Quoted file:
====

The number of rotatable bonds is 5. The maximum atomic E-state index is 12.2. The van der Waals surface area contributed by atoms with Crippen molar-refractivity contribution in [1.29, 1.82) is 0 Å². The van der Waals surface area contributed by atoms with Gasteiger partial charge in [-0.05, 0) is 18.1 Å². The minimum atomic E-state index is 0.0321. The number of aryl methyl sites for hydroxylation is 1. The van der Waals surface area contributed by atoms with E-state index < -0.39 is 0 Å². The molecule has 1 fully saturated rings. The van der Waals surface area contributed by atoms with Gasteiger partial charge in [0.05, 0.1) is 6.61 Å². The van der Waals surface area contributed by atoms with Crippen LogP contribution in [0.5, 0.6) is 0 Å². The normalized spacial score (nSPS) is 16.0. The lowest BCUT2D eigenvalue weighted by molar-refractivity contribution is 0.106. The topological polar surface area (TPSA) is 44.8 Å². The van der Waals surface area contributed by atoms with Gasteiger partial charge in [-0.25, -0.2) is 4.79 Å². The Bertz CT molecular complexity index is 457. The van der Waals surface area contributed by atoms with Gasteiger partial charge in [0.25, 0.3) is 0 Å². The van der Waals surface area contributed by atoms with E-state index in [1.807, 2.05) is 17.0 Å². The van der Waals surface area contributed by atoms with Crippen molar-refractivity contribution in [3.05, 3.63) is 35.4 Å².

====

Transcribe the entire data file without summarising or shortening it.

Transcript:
The number of rotatable bonds is 5. The maximum atomic E-state index is 12.2. The van der Waals surface area contributed by atoms with Crippen molar-refractivity contribution in [1.29, 1.82) is 0 Å². The van der Waals surface area contributed by atoms with Gasteiger partial charge in [-0.05, 0) is 18.1 Å². The minimum atomic E-state index is 0.0321. The number of aryl methyl sites for hydroxylation is 1. The van der Waals surface area contributed by atoms with E-state index < -0.39 is 0 Å². The molecule has 1 fully saturated rings. The van der Waals surface area contributed by atoms with Gasteiger partial charge in [0.05, 0.1) is 6.61 Å². The van der Waals surface area contributed by atoms with Crippen LogP contribution in [0.5, 0.6) is 0 Å². The normalized spacial score (nSPS) is 16.0. The lowest BCUT2D eigenvalue weighted by molar-refractivity contribution is 0.106. The topological polar surface area (TPSA) is 44.8 Å². The van der Waals surface area contributed by atoms with Gasteiger partial charge in [-0.25, -0.2) is 4.79 Å². The Bertz CT molecular complexity index is 457. The van der Waals surface area contributed by atoms with Gasteiger partial charge in [0.25, 0.3) is 0 Å². The van der Waals surface area contributed by atoms with E-state index in [1.807, 2.05) is 17.0 Å². The van der Waals surface area contributed by atoms with Crippen molar-refractivity contribution in [3.05, 3.63) is 35.4 Å².